Losing a parent is never easy, but there’s something especially bittersweet when the entire world is there to mourn with you. An absolute legend left us way too soon in 1981, and nearly 40 years after his death, Bob Marley is still a household name. At the age of just 36 years old, Marley died from a melanoma that spread to his brain and lungs. Over the last four decades, Bob Marley’s music has endured not only because of his incredible talent but because his music became a symbol of hope and peace.
Bob Marley’s messages are still relevant today, perhaps now more than ever – lyrics like “Don’t gain the world and lose your soul; Wisdom is better than silver and gold” remind us that the most important things in life aren’t tangible. Marley encouraged us to “wake up and live,” and to “Get up, stand up, Stand up for your rights,” which so many are still fighting for today. Bob Marley’s music lives on – in part because of his eternally-relevant messages of unity and love, in part because of how deeply he inspired future generations of musicians, and in part because of his children.
On July 16th, Bob Marley’s son Ziggy took to Facebook Live to commemorate his dad during what would have been the year of his 75th birthday. Ziggy Marley streamed directly from his dad’s Facebook page, performing a tribute set of his father’s songs. “Get Up, Stand Up,” “One Love,” and “Redemption Song” were among the many Ziggy performed in his uplifting hour-long live stream. Now 51, Ziggy is 15 years older than his father was when he passed away – but he isn’t letting the reggae legend’s memory fade.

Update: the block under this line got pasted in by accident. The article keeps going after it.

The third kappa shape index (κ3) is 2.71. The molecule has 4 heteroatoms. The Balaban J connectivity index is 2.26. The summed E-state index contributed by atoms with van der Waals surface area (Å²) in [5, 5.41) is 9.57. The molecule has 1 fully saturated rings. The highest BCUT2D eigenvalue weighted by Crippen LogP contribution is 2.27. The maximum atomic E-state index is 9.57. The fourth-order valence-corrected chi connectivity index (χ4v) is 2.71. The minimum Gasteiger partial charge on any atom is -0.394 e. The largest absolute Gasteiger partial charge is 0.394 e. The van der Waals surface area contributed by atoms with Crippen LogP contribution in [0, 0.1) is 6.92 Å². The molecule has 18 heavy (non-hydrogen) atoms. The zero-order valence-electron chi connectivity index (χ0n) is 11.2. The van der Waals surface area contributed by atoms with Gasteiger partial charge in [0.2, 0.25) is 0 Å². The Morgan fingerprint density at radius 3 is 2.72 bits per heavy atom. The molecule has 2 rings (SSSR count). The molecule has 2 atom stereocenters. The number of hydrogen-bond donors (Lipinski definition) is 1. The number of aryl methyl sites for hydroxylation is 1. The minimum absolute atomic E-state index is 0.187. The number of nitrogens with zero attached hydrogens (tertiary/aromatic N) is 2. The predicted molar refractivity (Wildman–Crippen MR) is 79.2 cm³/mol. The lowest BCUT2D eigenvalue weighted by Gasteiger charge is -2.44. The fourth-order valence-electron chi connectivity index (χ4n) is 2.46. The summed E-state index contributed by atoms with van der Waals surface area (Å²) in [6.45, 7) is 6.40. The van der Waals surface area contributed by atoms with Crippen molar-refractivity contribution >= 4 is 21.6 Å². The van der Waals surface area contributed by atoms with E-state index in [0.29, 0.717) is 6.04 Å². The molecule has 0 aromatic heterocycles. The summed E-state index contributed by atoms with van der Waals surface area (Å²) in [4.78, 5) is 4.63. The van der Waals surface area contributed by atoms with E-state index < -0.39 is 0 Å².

Before the video was removed from Facebook, it dominated Billboard’s chart of the Top Facebook Live Videos for July 2020. According to Shareablee, the live concert accumulated over 99,000 reactions and 9.4 million views in the first week, proving just how much Ziggy Marley’s performance resonated with fans around the world.
On July 27th, Ziggy posted the tribute concert to his YouTube page, and the video already has over 200,000 views. The beauty of Ziggy carrying on his father’s legacy matches the beauty of the music itself. As Bob Marley so wisely said, “One good thing about music, when it hits you, you feel no pain.”